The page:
Placenta growth factor and neuropilin-1 collaborate in promoting melanoma aggressiveness

  • Authors:
    • Elena Pagani
    • Federica Ruffini
    • Gian Carlo Antonini Cappellini
    • Alessandro Scoppola
    • Cristina Fortes
    • Paolo Marchetti
    • Grazia Graziani
    • Stefania D'Atri
    • Pedro Miguel Lacal
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  • Published online on: January 29, 2016     https://doi.org/10.3892/ijo.2016.3362
  • Pages: 1581-1589
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Abstract

The placenta growth factor (PlGF) is a member of the vascular endothelial growth factor (VEGF) family, which shares with VEGF-A the tyrosine kinase receptor VEGFR-1 and the co-receptor neuropilin-1 (NRP-1). In melanoma models, PlGF enhances tumour growth and neovessel formation, whereas NRP-1 promotes the metastatic process. Increased secretion of PlGF and expression of NRP-1 have also been involved in intrinsic or acquired resistance to anti‑angiogenic therapies. In this study we investigated whether PlGF and NRP-1 cooperate in promoting melanoma aggressiveness independently of VEGFR-1. For this purpose, the melanoma cell clones M14-N, expressing NRP-1 and lacking VEGFR-1, and M14-C, devoid of both receptors, were used. M14-N cells are characterized by an invasive phenotype and vasculogenic mimicry, whereas M14-C cells possess a negligible invasive capacity. The results indicated that M14-N cells secrete higher levels of PlGF than M14-C cells and that PlGF is involved in the invasion of the extracellular matrix (ECM) and vasculogenic mimicry of M14-N cells. In fact, neutralizing antibodies against PlGF reverted ECM invasion in response to PlGF and markedly reduced the formation of tubule-like structures. Moreover, M14-N cells migrated in response to PlGF and chemotaxis was specifically abrogated by anti-NRP-1 antibodies, demonstrating that PlGF directly activates NRP-1 in the absence of VEGFR-1. We also compared the levels of PlGF in the plasma of patients affected by metastatic melanoma with those of healthy donors and evaluated whether PlGF levels could be affected by a bevacizumab-containing chemotherapy regimen. Melanoma patients showed a 20-fold increase in plasma PlGF and the bevacizumab-containing regimen induced a reduction of VEGF-A and in a further increase of PlGF. In conclusion, our studies suggest that the activation of NRP-1 by PlGF directly contributes to melanoma aggressiveness and represents a potential compensatory pro-angiogenic mechanism that may contribute to the resistance to therapies targeting VEGF-A.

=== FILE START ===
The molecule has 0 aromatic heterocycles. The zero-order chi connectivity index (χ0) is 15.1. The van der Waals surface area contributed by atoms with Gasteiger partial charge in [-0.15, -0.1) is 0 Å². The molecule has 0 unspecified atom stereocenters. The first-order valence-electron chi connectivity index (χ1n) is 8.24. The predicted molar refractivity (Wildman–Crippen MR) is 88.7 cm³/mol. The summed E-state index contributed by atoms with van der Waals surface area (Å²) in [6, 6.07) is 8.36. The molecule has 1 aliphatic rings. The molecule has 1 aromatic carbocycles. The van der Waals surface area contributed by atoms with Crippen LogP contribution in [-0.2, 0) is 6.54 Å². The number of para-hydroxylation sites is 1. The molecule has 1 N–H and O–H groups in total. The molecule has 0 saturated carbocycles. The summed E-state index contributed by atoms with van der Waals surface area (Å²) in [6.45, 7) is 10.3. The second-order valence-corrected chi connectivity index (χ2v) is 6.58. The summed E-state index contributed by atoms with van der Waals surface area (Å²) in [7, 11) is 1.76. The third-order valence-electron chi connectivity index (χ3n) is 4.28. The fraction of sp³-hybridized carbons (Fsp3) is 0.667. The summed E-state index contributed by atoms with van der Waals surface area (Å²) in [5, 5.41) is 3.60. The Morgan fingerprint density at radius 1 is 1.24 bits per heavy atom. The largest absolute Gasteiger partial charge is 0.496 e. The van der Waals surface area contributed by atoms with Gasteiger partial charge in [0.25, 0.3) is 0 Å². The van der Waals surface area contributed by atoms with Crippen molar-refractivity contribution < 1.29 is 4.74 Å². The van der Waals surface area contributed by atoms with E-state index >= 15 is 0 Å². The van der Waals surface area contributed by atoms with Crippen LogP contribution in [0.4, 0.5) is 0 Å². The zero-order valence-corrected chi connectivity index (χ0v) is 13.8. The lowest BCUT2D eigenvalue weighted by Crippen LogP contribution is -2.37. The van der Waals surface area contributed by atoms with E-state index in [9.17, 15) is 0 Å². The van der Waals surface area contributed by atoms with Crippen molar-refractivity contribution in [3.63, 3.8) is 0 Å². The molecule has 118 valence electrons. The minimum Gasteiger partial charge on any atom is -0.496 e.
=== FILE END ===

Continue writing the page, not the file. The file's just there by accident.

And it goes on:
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April 2016
Volume 48 Issue 4

Print ISSN: 1019-6439
Online ISSN:1791-2423

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APA
Pagani, E., Ruffini, F., Antonini Cappellini, G.C., Scoppola, A., Fortes, C., Marchetti, P. ... Lacal, P.M. (2016). Placenta growth factor and neuropilin-1 collaborate in promoting melanoma aggressiveness. International Journal of Oncology, 48, 1581-1589. https://doi.org/10.3892/ijo.2016.3362
MLA
Pagani, E., Ruffini, F., Antonini Cappellini, G. C., Scoppola, A., Fortes, C., Marchetti, P., Graziani, G., D'Atri, S., Lacal, P. M."Placenta growth factor and neuropilin-1 collaborate in promoting melanoma aggressiveness". International Journal of Oncology 48.4 (2016): 1581-1589.
Chicago
Pagani, E., Ruffini, F., Antonini Cappellini, G. C., Scoppola, A., Fortes, C., Marchetti, P., Graziani, G., D'Atri, S., Lacal, P. M."Placenta growth factor and neuropilin-1 collaborate in promoting melanoma aggressiveness". International Journal of Oncology 48, no. 4 (2016): 1581-1589. https://doi.org/10.3892/ijo.2016.3362